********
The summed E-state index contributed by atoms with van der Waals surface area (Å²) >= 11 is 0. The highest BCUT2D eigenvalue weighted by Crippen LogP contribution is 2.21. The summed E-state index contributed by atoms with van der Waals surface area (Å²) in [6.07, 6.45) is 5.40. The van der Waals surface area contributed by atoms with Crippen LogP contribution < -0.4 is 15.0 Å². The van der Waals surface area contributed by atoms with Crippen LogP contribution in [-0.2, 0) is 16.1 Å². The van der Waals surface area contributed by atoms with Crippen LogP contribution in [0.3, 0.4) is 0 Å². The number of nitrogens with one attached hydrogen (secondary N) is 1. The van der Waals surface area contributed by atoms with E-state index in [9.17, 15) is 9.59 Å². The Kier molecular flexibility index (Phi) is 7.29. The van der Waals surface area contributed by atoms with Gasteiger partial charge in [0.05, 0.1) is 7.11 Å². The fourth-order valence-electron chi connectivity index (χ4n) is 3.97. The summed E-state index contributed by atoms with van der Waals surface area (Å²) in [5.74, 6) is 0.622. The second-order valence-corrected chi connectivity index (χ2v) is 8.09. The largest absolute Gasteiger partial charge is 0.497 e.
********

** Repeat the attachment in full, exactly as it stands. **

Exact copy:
The summed E-state index contributed by atoms with van der Waals surface area (Å²) >= 11 is 0. The highest BCUT2D eigenvalue weighted by Crippen LogP contribution is 2.21. The summed E-state index contributed by atoms with van der Waals surface area (Å²) in [6.07, 6.45) is 5.40. The van der Waals surface area contributed by atoms with Crippen LogP contribution < -0.4 is 15.0 Å². The van der Waals surface area contributed by atoms with Crippen LogP contribution in [-0.2, 0) is 16.1 Å². The van der Waals surface area contributed by atoms with Crippen LogP contribution in [0.3, 0.4) is 0 Å². The number of nitrogens with one attached hydrogen (secondary N) is 1. The van der Waals surface area contributed by atoms with E-state index in [9.17, 15) is 9.59 Å². The Kier molecular flexibility index (Phi) is 7.29. The van der Waals surface area contributed by atoms with Gasteiger partial charge in [0.05, 0.1) is 7.11 Å². The fourth-order valence-electron chi connectivity index (χ4n) is 3.97. The summed E-state index contributed by atoms with van der Waals surface area (Å²) in [5.74, 6) is 0.622. The second-order valence-corrected chi connectivity index (χ2v) is 8.09. The largest absolute Gasteiger partial charge is 0.497 e.